Susan L. Clubb, DVM, Dipl ABVP (Avian), and Siwo De Kloet, PhD
Affiliation: From Rainforest Clinic for Birds and Exotics, 3319 E Rd, Loxahatchee, FL 33470, USA (Clubb) and Animal Genetics Inc, 1336 Timberlake Rd, Tallahassee, FL 32312, USA (De Kloet).
Abstract: A battery of diagnostic tests including crop biopsy, serology by enzyme-linked immunosorbent assay, and reverse transcription polymerase chain reaction to detect avian bornavirus antigen in choanal and cloacal swabs was used to screen asymptomatic psittacine birds in 4 collections where clinical cases of proventricular dilatation disease had previously occurred.
Proventricular dilation disease (PDD) is a fatal inflammatory disease affecting primarily psittacine birds (Order Psittaciformes). In its classic form, PDD is a wasting disease characterized by weight loss, maldigestion, and central nervous disorders. PDD has been reported in over 70 psittacine species. In 2008, Kistler et al and Hanka- vuori et al independently reported on the recovery of a novel bornavirus, designated avian bornavirus (ABV), in birds with PDD from the US and Israel using advanced molecular tools such as panviral DNA microarrays and high throughput sequencing.1,2 PDD has been successfully reproduced in cockatiels (Nymphicus hollandicus) inoculated with brain homogenate containing ABV 4, and the presence of an ABV 4 nearly identical to that of the inoculum was demonstrated in various organs of the inoculees.3 PDD has also been reproduced in cockatiels and Patagonian conures (Cyanoliseus patagonus) using cultured ABV, fulfilling Koch’s postulates.4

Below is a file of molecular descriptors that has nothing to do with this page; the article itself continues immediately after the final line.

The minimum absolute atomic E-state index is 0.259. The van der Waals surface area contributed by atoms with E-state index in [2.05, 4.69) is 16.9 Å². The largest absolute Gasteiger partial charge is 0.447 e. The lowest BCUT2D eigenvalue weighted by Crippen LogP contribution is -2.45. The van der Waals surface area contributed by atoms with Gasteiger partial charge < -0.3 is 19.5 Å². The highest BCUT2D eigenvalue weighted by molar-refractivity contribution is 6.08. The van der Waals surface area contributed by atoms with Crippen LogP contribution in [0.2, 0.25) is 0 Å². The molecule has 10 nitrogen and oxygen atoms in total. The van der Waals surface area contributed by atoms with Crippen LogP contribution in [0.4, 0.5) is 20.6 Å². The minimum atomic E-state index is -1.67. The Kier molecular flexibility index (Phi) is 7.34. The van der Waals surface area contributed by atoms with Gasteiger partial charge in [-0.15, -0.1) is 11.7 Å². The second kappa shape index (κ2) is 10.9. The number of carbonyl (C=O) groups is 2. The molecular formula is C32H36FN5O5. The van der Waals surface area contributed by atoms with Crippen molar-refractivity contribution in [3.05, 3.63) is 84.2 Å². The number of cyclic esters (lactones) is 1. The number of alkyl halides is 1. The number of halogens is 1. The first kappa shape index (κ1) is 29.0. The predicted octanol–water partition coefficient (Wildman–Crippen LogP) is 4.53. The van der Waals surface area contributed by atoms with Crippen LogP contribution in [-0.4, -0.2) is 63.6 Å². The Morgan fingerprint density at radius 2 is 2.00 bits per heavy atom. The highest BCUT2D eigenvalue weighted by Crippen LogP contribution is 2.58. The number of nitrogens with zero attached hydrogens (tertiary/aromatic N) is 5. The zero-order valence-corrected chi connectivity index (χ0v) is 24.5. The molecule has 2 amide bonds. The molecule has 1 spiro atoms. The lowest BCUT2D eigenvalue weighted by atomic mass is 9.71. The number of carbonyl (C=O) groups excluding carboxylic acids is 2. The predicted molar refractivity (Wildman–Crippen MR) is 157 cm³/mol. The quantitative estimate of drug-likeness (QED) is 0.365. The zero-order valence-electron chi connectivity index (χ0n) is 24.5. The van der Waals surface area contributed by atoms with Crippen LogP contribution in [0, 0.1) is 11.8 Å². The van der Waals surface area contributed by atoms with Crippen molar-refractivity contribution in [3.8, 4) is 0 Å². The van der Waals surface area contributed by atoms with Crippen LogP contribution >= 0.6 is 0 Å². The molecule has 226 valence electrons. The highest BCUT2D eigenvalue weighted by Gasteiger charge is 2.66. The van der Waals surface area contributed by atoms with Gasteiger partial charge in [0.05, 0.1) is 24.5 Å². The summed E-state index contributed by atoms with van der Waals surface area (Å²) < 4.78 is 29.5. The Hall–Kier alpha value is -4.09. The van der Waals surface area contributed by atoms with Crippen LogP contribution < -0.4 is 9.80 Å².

PDD is often found as a disease of low incidence in avicultural collections. The presence of pathologic lesions of PDD, as determined by crop biopsy as well as the detection of ABV in asymptomatic birds has also been reported.4–6 The existence of asymptomatic or latent ABV infections complicates attempts to manage avicultural or companion psittacine collections and screening of contact birds after the diagnosis of PDD in a facility. Select- ing the correct test, or battery of tests, is an important aspect of management of subclinical infections in building confidence in the disease status of birds being offered for sale, or new birds entering an established aviary.
In this study, 137 birds in 4 aviaries where PDD had previously been were screened in an attempt to determine the health status and presence of PDD or ABV infection in the aviaries.